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Strange Maps

405 – Scroll Britannia: the UK’s First Road Map


This extraordinary map, dating from 1675, details The Road From LONDON to the LANDS END Comencing at the Standard in Cornhill and Extending to Senan in Cornwall. It was made by IOHN OGILBY Esq[ui]r[e] his Ma[jes]ties Cosmographer and covers 308 miles and 3 furlongs (almost 500 km).

The life of John Ogilby (1600-1676) can be qualified without exaggeration as rather eventful. He freed his father from debtors’ prison by buying a winning lottery ticket, founded a dance school in London and later Dublin’s Theatre Royal, got shipwrecked on his return from Ireland, produced a very successful English verse transaltion of Virgil, lost all his property in the Great Fire of London (1666), and towards the end of his life managed to produce the Britannia Atlas (1675), considered to be the first road atlas of Britain.

The atlas set the standard for using 1760 yards for the mile, and a scale of one inch to the mile. It contained a large number of strip road maps like these, which proved popular in planning journeys throughout the United Kingdom.

The first strip on the left-hand side from this map takes in much of contemporary London, showing (bottom to top, i.e. east to west) part of the City of London (containing Cornhill), Southwark, Westminster, Hide Park, Kensington, Hamersmith, Turnham Green and Smallheere Green. The next strips are labelled A through E (at the bottom) and B through F (at the top), showing the orientation and order in which they should be viewed.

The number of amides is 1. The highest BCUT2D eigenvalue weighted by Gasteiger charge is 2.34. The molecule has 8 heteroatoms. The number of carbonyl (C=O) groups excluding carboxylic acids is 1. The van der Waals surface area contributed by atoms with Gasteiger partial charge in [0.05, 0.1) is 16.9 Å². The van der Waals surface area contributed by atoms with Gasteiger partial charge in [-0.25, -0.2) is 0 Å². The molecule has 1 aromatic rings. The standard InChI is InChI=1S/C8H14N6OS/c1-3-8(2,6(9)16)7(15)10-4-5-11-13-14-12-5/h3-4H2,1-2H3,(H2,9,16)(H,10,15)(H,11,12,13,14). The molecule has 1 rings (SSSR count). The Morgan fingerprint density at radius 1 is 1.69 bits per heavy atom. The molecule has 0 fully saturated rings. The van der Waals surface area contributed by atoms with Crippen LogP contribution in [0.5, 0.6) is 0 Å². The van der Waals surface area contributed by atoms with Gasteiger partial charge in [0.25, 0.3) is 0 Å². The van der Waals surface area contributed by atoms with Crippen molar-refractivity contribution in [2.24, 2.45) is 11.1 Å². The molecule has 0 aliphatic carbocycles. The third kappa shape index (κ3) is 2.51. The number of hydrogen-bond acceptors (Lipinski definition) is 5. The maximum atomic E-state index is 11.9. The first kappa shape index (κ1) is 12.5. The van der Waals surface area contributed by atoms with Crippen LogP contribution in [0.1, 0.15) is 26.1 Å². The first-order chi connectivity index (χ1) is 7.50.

The strips take in places such as Hounslow, Stanes, Egham, Windsor Park, Bagshot Park, Basingstoke, Wotton, Whitchurch and Andover. The rivers and hills encountered are noted, as are the forks in the road, and the directions in which these lead. Andover, the last town on this map, is in Hampshire, and is still a long way away from Land’s End, the end point of this road map; indicating that this page is still a few scrolls short of being a complete map.

Some of the notes on the map are remarkable for their spelling of place-names; 17th-century English insisted on spelling bridg without the final -e; and Paddington was known as Pudington, for example.

Many thanks to Paul Kerrigan for sending in this link to Priddy’s Hard, a website about the eponymous area near Gosport in Hampshire. The link shows a number of maps, including this one.


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